Fullerton Resumes Pre-COVID Parking Enforcement

Fullerton Resumes Pre-COVID Parking Enforcement
Officers from the Fullerton Police Department question a citizen in Fullerton, Calif., on Oct. 7,2020. (Courtesy of the Fullerton Police Department)
Jack Bradley

The City of Fullerton in Orange County, California, has resumed enforcing all pre-COVID parking regulations, including overnight parking and street sweeping restrictions, after months of not issuing citations due to the ongoing CCP virus pandemic.

The Fullerton Police Department has advised residents to begin reading parking signs again and moving their cars on street cleaning days, saying it will fully enforce normal regulations to allow for the city’s street sweepers to clean areas where cars have been parked throughout the pandemic.

Fullerton Police Cpl. Billy Phu told The Epoch Times that “the City Council is the one who actually voted to begin enforcement again.”

“When the coronavirus first happened, and everybody was quarantining at home, we suspended enforcement for parking regulations for street sweeping,” Phu said. “But now we’re going to start enforcing those again.”

Phu said another city ordinance dictates that people can’t park their vehicles on certain streets between 2 a.m. and 5 a.m., and that regulation will also be enforced once again.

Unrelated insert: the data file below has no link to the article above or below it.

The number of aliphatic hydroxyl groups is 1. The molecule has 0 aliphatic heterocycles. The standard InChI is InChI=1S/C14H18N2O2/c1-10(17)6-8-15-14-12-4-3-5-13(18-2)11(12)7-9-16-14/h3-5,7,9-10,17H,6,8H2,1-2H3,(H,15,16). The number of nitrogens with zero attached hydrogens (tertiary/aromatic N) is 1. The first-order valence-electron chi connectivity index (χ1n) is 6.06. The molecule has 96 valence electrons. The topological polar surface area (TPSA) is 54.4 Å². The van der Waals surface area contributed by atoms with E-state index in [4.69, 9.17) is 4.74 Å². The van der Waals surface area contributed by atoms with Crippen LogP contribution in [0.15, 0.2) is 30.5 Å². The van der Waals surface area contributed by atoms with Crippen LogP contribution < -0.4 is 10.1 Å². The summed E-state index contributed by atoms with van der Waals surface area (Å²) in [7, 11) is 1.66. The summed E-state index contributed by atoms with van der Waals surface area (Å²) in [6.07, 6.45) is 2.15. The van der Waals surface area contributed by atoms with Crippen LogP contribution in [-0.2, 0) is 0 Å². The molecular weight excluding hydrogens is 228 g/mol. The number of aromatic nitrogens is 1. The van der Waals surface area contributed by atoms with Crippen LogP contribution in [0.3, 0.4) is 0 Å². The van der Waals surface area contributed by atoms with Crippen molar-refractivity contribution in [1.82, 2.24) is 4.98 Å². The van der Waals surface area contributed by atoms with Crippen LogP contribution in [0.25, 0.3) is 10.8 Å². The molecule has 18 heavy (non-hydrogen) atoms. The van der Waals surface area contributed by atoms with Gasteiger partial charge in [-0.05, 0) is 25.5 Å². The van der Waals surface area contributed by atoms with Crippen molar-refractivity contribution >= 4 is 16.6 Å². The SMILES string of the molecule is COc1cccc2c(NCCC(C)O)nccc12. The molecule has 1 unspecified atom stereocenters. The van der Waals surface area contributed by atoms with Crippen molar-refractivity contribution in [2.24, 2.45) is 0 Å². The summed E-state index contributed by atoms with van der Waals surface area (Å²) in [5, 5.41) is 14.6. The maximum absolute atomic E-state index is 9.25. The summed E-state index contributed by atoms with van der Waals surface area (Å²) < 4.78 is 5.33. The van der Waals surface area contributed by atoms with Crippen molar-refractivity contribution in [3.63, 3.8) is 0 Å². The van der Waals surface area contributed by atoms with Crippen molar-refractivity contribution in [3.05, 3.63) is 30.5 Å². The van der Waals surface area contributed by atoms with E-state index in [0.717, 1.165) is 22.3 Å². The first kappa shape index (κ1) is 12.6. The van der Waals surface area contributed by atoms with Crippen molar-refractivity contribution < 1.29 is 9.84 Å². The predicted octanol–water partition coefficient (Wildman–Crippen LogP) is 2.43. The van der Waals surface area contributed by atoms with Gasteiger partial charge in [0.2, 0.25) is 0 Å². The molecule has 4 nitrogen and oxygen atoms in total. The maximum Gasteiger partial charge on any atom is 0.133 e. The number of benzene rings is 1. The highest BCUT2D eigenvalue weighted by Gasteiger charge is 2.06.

The reinstatement is part of an effort by the Fullerton City Council to address an accumulation of filth on the streets.

The initial parking enforcement suspension began in March, when Gov. Gavin Newsom and the state of California mandated stay-at-home orders. The suspension was implemented to cater to those who were quarantining at home and needed the extra street space to park their vehicles throughout the day.

“We were trying to encourage people to stay quarantined at home,” Phu said.

“Now that things are starting to open back up a little bit, our streets have been getting really dirty and unattended to. And in addition, we’ve been having a lot of complaints from citizens about abandoned vehicles and vehicles left in front of their house that don’t belong to their neighborhoods.”

During the suspension, street sweepers were still going through the neighborhoods, Phu said, “but they weren’t accomplishing much because they drive around numerous vehicles” and had to avoid cleaning certain areas on the streets due to parked cars.

Phu said police will likely ease into ticketing by first giving warnings, then issuing regular citations after a few weeks.

“As of today, per the City Council, we can start enforcing, but for the police department the direction is, unless absolutely necessary, let’s try to give people a little bit more warning, so that they can, hopefully, move their vehicle as opposed to getting a citation,” Phu said.

The council and the police have both been posting on social media platforms to alert the public of the change.

The fine for illegal overnight parking is $39, while a street sweeping parking violation is $42.